Moral Management and Company’s Responsibility

In order for a company to grow and be successful, moral and social responsibility are important. Companies that are responsible for more than their earnings margin will succeed, regardless of the economic environment. Today’s company environment is one of the exposed corruption and unethical behavior. The social importance of ethics and responsibility is ever increasing. Consumers, society, and employees will continue to seek out responsible companies, companies they feel they can trust. Responsibility or the lack thereof can affect relationships, products, pride, and the environment. Integrity is just as important as the economic environment (Scarborough; Patron, 2011).

Moral management involves maintaining the balance of earning a profit by having high ethical standards. One benefit of moral management includes the pride of doing what is right while maintaining a respectable reputation. A pre-established moral reputation can help a company overcome harmful or unethical external influences. A good reputation will promote quality employees and influence the choices of consumers. When a plan of responsibility is established beforehand, it is easier to follow through with good intentions (Scarborough).

When a company uses unethical standards in their corporate dealings, they may actually see success early on. However, that success will be short-lived when others learn of those lacking standards. People notice ethics, and it does pay to be ethical in the long run. The end does not always justify the means. Eventually, actions must be accounted for. Repairing the damage created by unethical actions can be costly in regard to reputation, and then ultimately in profit margins (Scarborough).

Social responsibility occurs when a company maintains a high level of accountability toward their organization as well as the community they are a part of. Companies today are held accountable for their societal role. Organizations must do their best to make the world a better environment for everyone. People want to be a part of what they believe in, part of what they trust (Gray, 2011).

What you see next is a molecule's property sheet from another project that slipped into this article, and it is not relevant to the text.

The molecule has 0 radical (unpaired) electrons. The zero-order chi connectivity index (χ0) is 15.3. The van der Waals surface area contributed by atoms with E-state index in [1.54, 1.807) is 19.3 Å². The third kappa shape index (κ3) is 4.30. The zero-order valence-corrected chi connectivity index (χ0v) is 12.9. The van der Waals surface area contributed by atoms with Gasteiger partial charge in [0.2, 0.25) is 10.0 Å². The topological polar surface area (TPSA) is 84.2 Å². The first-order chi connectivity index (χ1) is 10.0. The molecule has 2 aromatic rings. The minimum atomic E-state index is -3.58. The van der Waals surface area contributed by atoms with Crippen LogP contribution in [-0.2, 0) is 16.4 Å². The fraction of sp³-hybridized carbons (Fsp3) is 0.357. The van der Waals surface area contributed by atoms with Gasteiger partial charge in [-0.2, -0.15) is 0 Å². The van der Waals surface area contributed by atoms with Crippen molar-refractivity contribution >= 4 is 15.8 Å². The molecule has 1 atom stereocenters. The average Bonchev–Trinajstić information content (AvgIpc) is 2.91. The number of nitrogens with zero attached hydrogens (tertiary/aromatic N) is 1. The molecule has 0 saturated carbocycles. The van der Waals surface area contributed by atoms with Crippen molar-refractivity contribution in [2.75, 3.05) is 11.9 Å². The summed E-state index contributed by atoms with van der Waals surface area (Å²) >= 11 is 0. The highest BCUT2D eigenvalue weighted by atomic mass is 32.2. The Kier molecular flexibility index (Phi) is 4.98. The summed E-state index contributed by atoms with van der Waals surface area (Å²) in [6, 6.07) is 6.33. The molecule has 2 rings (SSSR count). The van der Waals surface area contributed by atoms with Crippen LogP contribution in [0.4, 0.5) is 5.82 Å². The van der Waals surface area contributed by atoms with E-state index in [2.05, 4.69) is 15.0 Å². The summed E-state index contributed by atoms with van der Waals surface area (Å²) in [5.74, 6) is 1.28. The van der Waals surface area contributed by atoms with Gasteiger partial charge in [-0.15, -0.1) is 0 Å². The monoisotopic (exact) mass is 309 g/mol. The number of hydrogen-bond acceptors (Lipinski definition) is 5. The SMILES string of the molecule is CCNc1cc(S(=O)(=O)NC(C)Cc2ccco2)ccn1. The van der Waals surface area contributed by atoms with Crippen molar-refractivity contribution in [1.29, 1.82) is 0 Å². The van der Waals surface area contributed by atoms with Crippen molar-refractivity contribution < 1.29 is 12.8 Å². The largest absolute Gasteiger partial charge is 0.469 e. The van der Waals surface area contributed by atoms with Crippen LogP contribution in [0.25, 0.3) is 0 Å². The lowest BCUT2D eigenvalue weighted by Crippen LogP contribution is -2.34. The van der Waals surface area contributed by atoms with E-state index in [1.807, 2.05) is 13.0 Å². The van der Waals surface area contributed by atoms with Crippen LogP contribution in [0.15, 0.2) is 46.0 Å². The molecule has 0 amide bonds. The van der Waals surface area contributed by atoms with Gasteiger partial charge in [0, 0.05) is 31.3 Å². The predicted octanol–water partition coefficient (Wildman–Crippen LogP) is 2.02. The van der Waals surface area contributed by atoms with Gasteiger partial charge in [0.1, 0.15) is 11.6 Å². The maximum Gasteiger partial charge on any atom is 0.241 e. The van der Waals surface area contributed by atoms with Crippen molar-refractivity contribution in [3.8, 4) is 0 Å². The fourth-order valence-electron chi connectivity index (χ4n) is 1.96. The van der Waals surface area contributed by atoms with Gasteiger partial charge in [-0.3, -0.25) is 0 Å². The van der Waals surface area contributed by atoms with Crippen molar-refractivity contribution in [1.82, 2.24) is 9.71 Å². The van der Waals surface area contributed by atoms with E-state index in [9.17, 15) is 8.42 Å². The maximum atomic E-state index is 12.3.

Organizations today are expected to play the dual role of providing a service as well as serving others and society as a whole. Reputation can sell products. Companies that maintain social responsibility will succeed; in turn, allowing them to further benefit society. The role of social responsibility can vary to fit the agenda of a business. Social responsibility can include environmental preservation, the joining of a community, and added benefits to customers, employees, and investors (Scarborough; Patron, 2011).

Environmental responsibility includes monitoring the products, packaging, processing, and potential waste created by the company. Consumers expect companies to be environmentally friendly. Having environmental responsibility attracts consumers, giving the company a sales edge while at the same time cutting their own costs of production. In addition to environmental preservation, social responsibility includes the proper treatment of people. People are part of the environment and are important factors in environmental preservation. In order to maintain a healthy environment, responsibility must prevail. Everyone is responsible for the environment, companies included (Scarborough; Patron, 2011).

Businesses are responsible for more than earning a profit. They have an equal responsibility to themselves, their employees, investors, the community, and the earth. Business owners and managers must be the first to set an example of positive ethics while expecting the same standards for their employees. It is easier to trust a company that has a proven history of ethics than it is to trust a company that says they have ethics. People trust what they know as fact. It is easier to maintain trust from the start than try to regain lost trust. It pays to be honest and responsible upfront, leaving no doubt in the mind of the public. Moral management and social responsibility benefit everyone involved (Scarborough; Patron, 2011).

References

Gray, N. (2011). A company based on the ‘Golden Rule’. Web.

Patron, A. (2011). Establishing an ethics culture is a “value-add” to your core business. Web.

Scarborough, D. L. (2009). Effective Small Business Management an Entrepreneurial Approach. Upper Saddle River: Pearson Education Inc.